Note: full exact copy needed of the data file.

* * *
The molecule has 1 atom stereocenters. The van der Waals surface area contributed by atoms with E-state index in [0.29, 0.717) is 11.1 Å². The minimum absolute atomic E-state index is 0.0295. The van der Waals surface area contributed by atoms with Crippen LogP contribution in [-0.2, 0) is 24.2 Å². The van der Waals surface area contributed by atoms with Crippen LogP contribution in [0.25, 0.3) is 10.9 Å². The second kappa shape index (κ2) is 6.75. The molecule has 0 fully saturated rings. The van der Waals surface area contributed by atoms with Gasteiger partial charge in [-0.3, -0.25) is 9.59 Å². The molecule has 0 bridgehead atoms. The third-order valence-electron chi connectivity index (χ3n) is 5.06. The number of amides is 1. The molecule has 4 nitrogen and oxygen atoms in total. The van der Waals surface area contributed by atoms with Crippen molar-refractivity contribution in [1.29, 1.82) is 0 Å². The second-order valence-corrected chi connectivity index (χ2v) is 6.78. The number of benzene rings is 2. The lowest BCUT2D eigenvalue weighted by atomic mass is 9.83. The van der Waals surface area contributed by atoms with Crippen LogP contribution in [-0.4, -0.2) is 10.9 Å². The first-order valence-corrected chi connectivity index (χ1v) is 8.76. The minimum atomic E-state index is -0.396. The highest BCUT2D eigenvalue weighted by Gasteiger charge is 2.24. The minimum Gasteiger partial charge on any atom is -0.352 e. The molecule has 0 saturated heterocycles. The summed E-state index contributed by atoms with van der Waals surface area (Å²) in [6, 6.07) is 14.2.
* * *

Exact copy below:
The molecule has 1 atom stereocenters. The van der Waals surface area contributed by atoms with E-state index in [0.29, 0.717) is 11.1 Å². The minimum absolute atomic E-state index is 0.0295. The van der Waals surface area contributed by atoms with Crippen LogP contribution in [-0.2, 0) is 24.2 Å². The van der Waals surface area contributed by atoms with Crippen LogP contribution in [0.25, 0.3) is 10.9 Å². The second kappa shape index (κ2) is 6.75. The molecule has 0 fully saturated rings. The van der Waals surface area contributed by atoms with Gasteiger partial charge in [-0.3, -0.25) is 9.59 Å². The molecule has 0 bridgehead atoms. The third-order valence-electron chi connectivity index (χ3n) is 5.06. The number of amides is 1. The molecule has 4 nitrogen and oxygen atoms in total. The van der Waals surface area contributed by atoms with Crippen molar-refractivity contribution in [1.29, 1.82) is 0 Å². The second-order valence-corrected chi connectivity index (χ2v) is 6.78. The number of benzene rings is 2. The lowest BCUT2D eigenvalue weighted by atomic mass is 9.83. The van der Waals surface area contributed by atoms with Crippen LogP contribution in [-0.4, -0.2) is 10.9 Å². The first-order valence-corrected chi connectivity index (χ1v) is 8.76. The minimum atomic E-state index is -0.396. The highest BCUT2D eigenvalue weighted by Gasteiger charge is 2.24. The minimum Gasteiger partial charge on any atom is -0.352 e. The molecule has 0 saturated heterocycles. The summed E-state index contributed by atoms with van der Waals surface area (Å²) in [6, 6.07) is 14.2.